Throughout history, the electric scooter has appeared in the streets without warning. It’s a persistent idea that comes and goes, driven by novelty, misspent youth, and the inventors who saw the potential in it. Two centuries later, the electric scooter finally found its niche as personal transport for commuters.
Where did the electric scooter come from exactly? How did it conquer city streets of the world?
The origin of the electric scooter is hard to pinpoint. In black and white photos from pre-World War 1, a crude toy can be seen being pushed around by children. It’s a plank with two wheels. Adults and kids tinkered with the wooden kickscooter until someone had the mind to put a motor on it. And the mode of travelling upright finally began.
In the 1900s the Autoped Company made the first mass-produced motorized e-scooter. The Autoped was an “enlarged child’s scooter with an engine mounted over the front wheel” and can be folded. It has an air-cooled 155cc four-stroke engine that claims to have a top speed of 48 km/h but became unsteady at 32 km/h. Eveready Battery Co bought the Autoped Company in 1918 and fitted a battery coil to the machine, creating the first electric scooter version – Eveready Autoped.
The Autoped spread throughout Europe and the US. It was adopted by the US Post Office, used by New York gangsters, and became a fixture in high-society. Advertising copies featured fashionable women speeding on an electric scooter without a helmet. In spite of this, it did not gain widespread acclaim and existed as a novelty.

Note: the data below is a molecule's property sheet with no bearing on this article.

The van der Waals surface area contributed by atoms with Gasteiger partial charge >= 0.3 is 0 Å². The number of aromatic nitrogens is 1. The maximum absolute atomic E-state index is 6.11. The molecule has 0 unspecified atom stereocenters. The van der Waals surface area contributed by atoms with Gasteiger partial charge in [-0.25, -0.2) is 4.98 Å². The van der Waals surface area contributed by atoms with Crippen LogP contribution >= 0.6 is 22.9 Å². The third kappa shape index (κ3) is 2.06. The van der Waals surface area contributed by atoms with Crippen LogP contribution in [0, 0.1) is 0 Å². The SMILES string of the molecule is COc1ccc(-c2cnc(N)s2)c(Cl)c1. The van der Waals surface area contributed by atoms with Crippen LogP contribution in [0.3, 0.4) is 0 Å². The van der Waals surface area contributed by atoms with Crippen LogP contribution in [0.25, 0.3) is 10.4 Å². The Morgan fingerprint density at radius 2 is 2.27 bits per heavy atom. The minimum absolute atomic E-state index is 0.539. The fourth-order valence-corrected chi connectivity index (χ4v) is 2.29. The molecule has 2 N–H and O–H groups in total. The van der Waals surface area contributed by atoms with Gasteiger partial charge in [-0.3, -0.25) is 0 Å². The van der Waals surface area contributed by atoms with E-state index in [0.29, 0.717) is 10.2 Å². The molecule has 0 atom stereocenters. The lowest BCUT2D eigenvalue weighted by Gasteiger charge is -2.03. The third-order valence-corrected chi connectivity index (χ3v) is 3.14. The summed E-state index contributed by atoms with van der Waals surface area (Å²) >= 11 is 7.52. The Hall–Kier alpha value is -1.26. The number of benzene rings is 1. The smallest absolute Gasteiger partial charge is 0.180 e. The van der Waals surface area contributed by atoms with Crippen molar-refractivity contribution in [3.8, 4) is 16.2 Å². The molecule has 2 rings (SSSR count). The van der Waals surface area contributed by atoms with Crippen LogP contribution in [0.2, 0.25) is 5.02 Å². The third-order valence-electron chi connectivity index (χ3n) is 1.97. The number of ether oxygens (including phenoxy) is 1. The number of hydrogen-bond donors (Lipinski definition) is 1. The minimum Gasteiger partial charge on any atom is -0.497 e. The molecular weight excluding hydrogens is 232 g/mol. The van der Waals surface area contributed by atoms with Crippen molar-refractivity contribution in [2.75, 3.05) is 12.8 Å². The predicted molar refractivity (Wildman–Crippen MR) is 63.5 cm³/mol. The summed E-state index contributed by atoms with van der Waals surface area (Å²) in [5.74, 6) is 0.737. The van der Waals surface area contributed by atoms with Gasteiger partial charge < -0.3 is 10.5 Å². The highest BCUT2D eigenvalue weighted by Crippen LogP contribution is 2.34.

Several companies made their iterations in the following decades. ABC Motorcycles introduced the seated single-cylinder rear-wheel powered Scootmota in the 1920s. Honda made the rear-pedalled Kick n’ Go kick scooter for kids in 1974. Patmon Motor Werks invented the gasoline-powered Go-Ped.
All the while, the electric scooter wasn’t seen as an essential vehicle for mass public transport. Rather, it was a quirky gadget to use when you don’t want to walk.
Scooters finally gained worldwide attention in the ‘90s.
Legend has it that Swissman Wim Ouboter had a lightbulb moment when he wanted to get his sausage fix. Zurich’s Sternen Grill was too far for a walk but to close for a bike ride. His first two-wheeled creation was essentially the modern version of the wooden kickscooter. This iteration, however, got shelved until Ouboter launched Micro Mobility Systems in 1999, thanks to the success of his second creation – a three-wheeled kickboard.
The demand for his scooters got so high he allowed his Taiwanese production partner to distribute it in the United States under the name “Razor”. The Razor became a worldwide phenomenon. Ouboter saw the genius behind the scooter early on, but his design didn’t exactly lend itself for public transport. The e-scooter craze dialled down in the 2000s but he continued to manufacturer electric scooters for kids.
At the turn of the millennium, the electric scooter found its way in a well-intended but poorly executed iteration.